# Homework Help: Still learning dimensional analysis

1. Jul 24, 2012

1. The problem statement, all variables and given/known data

angular frequency omega, speed of light and gravitational constant

2. Relevant equations

Just the expression,

$$\frac{2 \omega c}{\sqrt{G}}$$

3. The attempt at a solution

Still learning dimensional analysis. So I am simply wanting to know if I have done this right. If I have, I get

$$\frac{2 \omega c}{\sqrt{G}}$$

this with dimensions of force, right?

2. Jul 24, 2012

### cepheid

Staff Emeritus
Re: dimensions

I'll use square brackets around a quantity to mean, "dimensions of" that quantity (which is a fairly common notation, I think). Then:

[ω] = time-1

[c] = length * time-1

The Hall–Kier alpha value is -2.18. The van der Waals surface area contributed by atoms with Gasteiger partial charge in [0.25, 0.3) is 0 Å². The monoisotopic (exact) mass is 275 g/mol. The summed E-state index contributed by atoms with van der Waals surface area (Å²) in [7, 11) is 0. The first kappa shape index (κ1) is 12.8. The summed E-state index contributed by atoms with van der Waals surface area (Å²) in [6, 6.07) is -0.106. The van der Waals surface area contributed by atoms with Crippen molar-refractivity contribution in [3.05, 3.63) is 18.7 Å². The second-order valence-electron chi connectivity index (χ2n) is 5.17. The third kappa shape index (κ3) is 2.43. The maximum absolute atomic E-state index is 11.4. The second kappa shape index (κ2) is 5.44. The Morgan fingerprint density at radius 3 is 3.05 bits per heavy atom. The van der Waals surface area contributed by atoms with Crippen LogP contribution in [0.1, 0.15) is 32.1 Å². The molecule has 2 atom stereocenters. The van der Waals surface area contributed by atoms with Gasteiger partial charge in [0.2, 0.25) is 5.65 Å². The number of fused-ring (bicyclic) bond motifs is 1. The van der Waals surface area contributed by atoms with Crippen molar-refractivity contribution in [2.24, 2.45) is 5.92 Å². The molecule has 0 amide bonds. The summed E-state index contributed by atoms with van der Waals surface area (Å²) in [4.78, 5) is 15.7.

[√G] = [G]1/2 = (force * length2 * mass-2)1/2

Therefore [ωcG-1/2] = length * time-2 * force-1/2 * length-1 * mass

= force-1/2 * mass * time-2

= (mass * length * time-2)-1/2 * mass * time-2

= mass1/2 * length-1/2 * time-1

So, no, it doesn't have dimensions of force.

3. Jul 26, 2012

Re: dimensions

What does it have dimensions of then? I mean, other than what you have said, is there a commonly known dimension it exhibits? like energy for instance?

4. Jul 26, 2012

### cepheid

Staff Emeritus
Re: dimensions

It doesn't correspond to any common physical quantity, and there is no reason that it has to (you've simply come across a new type of quantity),

However, the *square* of the quantity is a common type of quantity. Hint: square everything in blue, and rearrange things to produce "force" plus some leftover stuff. What is the dimension of the quantity you've come up with?